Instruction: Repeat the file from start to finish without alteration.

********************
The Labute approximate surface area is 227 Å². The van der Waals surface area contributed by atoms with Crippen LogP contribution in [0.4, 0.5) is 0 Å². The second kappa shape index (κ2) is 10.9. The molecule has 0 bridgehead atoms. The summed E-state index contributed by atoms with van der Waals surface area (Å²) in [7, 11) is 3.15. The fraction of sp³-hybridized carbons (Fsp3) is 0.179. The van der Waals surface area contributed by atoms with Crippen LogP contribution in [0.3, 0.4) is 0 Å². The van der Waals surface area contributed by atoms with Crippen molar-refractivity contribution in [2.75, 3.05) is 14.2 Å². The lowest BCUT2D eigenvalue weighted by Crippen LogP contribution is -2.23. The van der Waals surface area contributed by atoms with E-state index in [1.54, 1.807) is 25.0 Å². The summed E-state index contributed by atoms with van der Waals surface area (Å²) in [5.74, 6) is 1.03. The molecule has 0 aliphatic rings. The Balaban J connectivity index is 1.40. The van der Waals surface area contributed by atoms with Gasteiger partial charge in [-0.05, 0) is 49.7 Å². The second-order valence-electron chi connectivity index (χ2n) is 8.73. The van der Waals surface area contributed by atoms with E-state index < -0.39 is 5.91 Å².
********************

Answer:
The Labute approximate surface area is 227 Å². The van der Waals surface area contributed by atoms with Crippen LogP contribution in [0.4, 0.5) is 0 Å². The second kappa shape index (κ2) is 10.9. The molecule has 0 bridgehead atoms. The summed E-state index contributed by atoms with van der Waals surface area (Å²) in [7, 11) is 3.15. The fraction of sp³-hybridized carbons (Fsp3) is 0.179. The van der Waals surface area contributed by atoms with Crippen LogP contribution in [0.3, 0.4) is 0 Å². The van der Waals surface area contributed by atoms with Crippen molar-refractivity contribution in [2.75, 3.05) is 14.2 Å². The lowest BCUT2D eigenvalue weighted by Crippen LogP contribution is -2.23. The van der Waals surface area contributed by atoms with E-state index in [1.54, 1.807) is 25.0 Å². The summed E-state index contributed by atoms with van der Waals surface area (Å²) in [5.74, 6) is 1.03. The molecule has 0 aliphatic rings. The Balaban J connectivity index is 1.40. The van der Waals surface area contributed by atoms with Gasteiger partial charge in [-0.05, 0) is 49.7 Å². The second-order valence-electron chi connectivity index (χ2n) is 8.73. The van der Waals surface area contributed by atoms with E-state index < -0.39 is 5.91 Å².